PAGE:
The module `fmpz_poly_q`

provides functions for performing arithmetic on rational functions in , represented as quotients of integer polynomials of type `fmpz_poly_t`

. These functions start with the prefix `fmpz_poly_q_`

.

Rational functions are stored in objects of type fmpz_poly_q_t, which is an array of fmpz_poly_q_struct's of length one. This permits passing parameters of type fmpz_poly_q_t by reference. We also define the type fmpz_poly_q_ptr to be a pointer to fmpz_poly_q_struct's.

The representation of a rational function as the quotient of two integer polynomials can be made canonical by demanding the numerator and denominator to be coprime (as integer polynomials) and the denominator to have positive leading coefficient. As the only special case, we represent the zero function as . All arithmetic functions assume that the operands are in this canonical form, and canonicalize their result. If the numerator or denominator is modified individually, for example using the methods in the group Accessing numerator and denominator, it is the user's responsibility to canonicalize the rational function using the function fmpz_poly_q_canonicalize() if necessary.

All methods support aliasing of their inputs and outputs *unless* explicitly stated otherwise, subject to the following caveat. If different rational functions (as objects in memory, not necessarily in the mathematical sense) share some of the underlying integer polynomial objects, the behaviour is undefined.

The basic arithmetic operations, addition, subtraction and multiplication, are all implemented using adapted versions of Henrici's algorithms, see [H56]. Differentiation is implemented in a way slightly improving on the algorithm described in [H80].

The following example computes the product of two rational functions and prints the result.

#include "fmpz_poly_q.h" ... char *str, *strf, *strg; fmpz_poly_q_t f, g; fmpz_poly_q_init(f); fmpz_poly_q_init(g); fmpz_poly_q_from_string(f, "2 1 3/1 2"); fmpz_poly_q_from_string(g, "1 3/2 2 7"); strf = fmpz_poly_q_to_string_pretty(f, "t"); strg = fmpz_poly_q_to_string_pretty(g, "t"); fmpz_poly_q_mul(f, f, g); str = fmpz_poly_q_to_string_pretty(f, "t"); printf("%s * %s = %s\n", strf, strg, str); free(str); free(strf); free(strg); fmpz_poly_q_clear(f); fmpz_poly_q_clear(g);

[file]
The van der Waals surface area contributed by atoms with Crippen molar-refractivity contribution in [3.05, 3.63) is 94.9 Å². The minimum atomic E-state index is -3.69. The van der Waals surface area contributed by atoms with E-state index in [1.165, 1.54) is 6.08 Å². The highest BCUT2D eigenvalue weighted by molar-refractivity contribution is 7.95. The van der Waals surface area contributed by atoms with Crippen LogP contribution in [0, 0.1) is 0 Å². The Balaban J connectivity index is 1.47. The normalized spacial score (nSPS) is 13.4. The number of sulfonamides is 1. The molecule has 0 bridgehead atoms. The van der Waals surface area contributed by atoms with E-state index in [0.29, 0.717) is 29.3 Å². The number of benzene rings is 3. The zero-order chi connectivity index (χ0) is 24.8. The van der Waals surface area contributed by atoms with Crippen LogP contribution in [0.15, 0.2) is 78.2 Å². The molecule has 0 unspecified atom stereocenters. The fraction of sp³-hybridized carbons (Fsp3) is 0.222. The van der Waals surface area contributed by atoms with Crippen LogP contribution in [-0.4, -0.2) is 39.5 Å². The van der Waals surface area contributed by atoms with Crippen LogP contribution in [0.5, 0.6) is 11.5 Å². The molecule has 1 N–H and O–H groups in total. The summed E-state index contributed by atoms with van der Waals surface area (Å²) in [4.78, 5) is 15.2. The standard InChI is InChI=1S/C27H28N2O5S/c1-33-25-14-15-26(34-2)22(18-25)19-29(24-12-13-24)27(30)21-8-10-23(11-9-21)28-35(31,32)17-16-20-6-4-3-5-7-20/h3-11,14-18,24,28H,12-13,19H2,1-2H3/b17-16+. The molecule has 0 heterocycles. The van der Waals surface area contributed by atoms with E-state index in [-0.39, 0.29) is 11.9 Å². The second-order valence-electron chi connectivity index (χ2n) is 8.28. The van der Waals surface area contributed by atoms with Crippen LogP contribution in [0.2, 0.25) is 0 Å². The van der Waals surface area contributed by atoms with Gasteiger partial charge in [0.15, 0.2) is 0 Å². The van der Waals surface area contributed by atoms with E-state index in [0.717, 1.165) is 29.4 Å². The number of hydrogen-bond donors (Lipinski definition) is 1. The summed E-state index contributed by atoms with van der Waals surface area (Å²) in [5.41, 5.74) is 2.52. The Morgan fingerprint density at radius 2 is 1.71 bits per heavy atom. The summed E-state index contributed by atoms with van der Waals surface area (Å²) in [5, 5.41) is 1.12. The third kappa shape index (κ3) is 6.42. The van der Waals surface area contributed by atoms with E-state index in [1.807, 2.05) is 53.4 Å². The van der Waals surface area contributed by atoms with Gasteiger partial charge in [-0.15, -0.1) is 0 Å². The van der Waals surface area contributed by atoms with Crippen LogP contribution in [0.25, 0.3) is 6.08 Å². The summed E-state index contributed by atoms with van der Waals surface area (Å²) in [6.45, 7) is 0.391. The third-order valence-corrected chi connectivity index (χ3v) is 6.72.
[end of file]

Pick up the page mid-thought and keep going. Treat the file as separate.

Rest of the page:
The output is:

(3*t+1)/2 * 3/(7*t+2) = (9*t+3)/(14*t+4)

- 1.4.0
- Include fmpz_poly_q_print() and fmpz_poly_q_print_pretty()
- Fix a bug in fmpz_poly_q_derivative() which leaves the derivative in a non-canonical form
- Fix a bug in fmpz_poly_q_evaluate() which under-allocated a
`fmpz_t`

- Add various
`_randtest`

functions, which provide random (non-zero) rational functions, polynomials, and integers - Add lots of test code

- 1.3.0
- Rename everything from
`qfmpz_poly_`

to`fmpz_poly_q_`

in preparation for the integration into FLINT - Small change in the grouping of methods, to fit the better with other modules in FLINT or GMP

- Rename everything from
- 1.2.2
- Rename
`_fmpz_evaluate_horner_mpq`

to`_fmpz_poly_evaluate_mpq_horner`

, and remove the condition that the length of the polynomial must fit into a`long`

rather than merely an`unsigned long`

- Replacing
`exit`

statements with`abort`

statements, since Sage apparently handles these better

- Rename
- 1.2.1
- Remove dependency on
`assert.h`

, replacing assertions by explicit checks followed by an error message and an`exit`

statement - Small change to
`_fmpz_poly_q_sub_in_place()`

- Minor documentation changes

- Remove dependency on
- 1.2.0
- Henrici-like algorithm for
`qfmpz_poly_derivative()`

- Changed from
`fmpz_poly_t`

to`fmpz_poly_p`

for the numerator and denominator - Direct access to the numerator and denominator
- Increased code coverage through
`qfmpz_poly-test`

(`qfmpz_poly.h`

100%,`qfmpz_poly.c`

94.78%)

- Henrici-like algorithm for
- 1.1.0
- Minor bugfix in
`qfmpz_poly_evaluate()`

- Minor bugfix in
- 1.0.0
- First complete version

**Bug:**- The method fmpz_poly_q_to_string_pretty() leaks memory because the underlying FLINT 1.5.0 method does so.

**Todo:**- Implement some form of lazy evaluation. One strategy would be to change the representation of a rational function in the case of the zero function to
`NULL`

. This gives savings on initialization and checking whether a function is zero. Note that it is typically unlikely that an arithmetic operation on two functions yields zero, which is the only case in which this design choice yields extra work. Another approach would be to implement a delayed initialization of both the numerator and denominator. In either case, the methods providing direct access to the underlying polynomial objects would require more care.

**See also:**- [H56] - Peter Henrici,
*A Subroutine for Computations with Rational Numbers*, J. ACM,**3**,**1**, 1956, 6-9, http://doi.acm.org/10.1145/320815.320818 -
[H80] - Ellis Horowitz,
*Algorithms for Rational Function Arithmetic Operations*, Annual ACM Symposium on Theory of Computing: Proceedings of the Fourth Annual ACM Symposium on Theory of Computing (Denver), 108-118, 1972, http://doi.acm.org/10.1145/800152.804903

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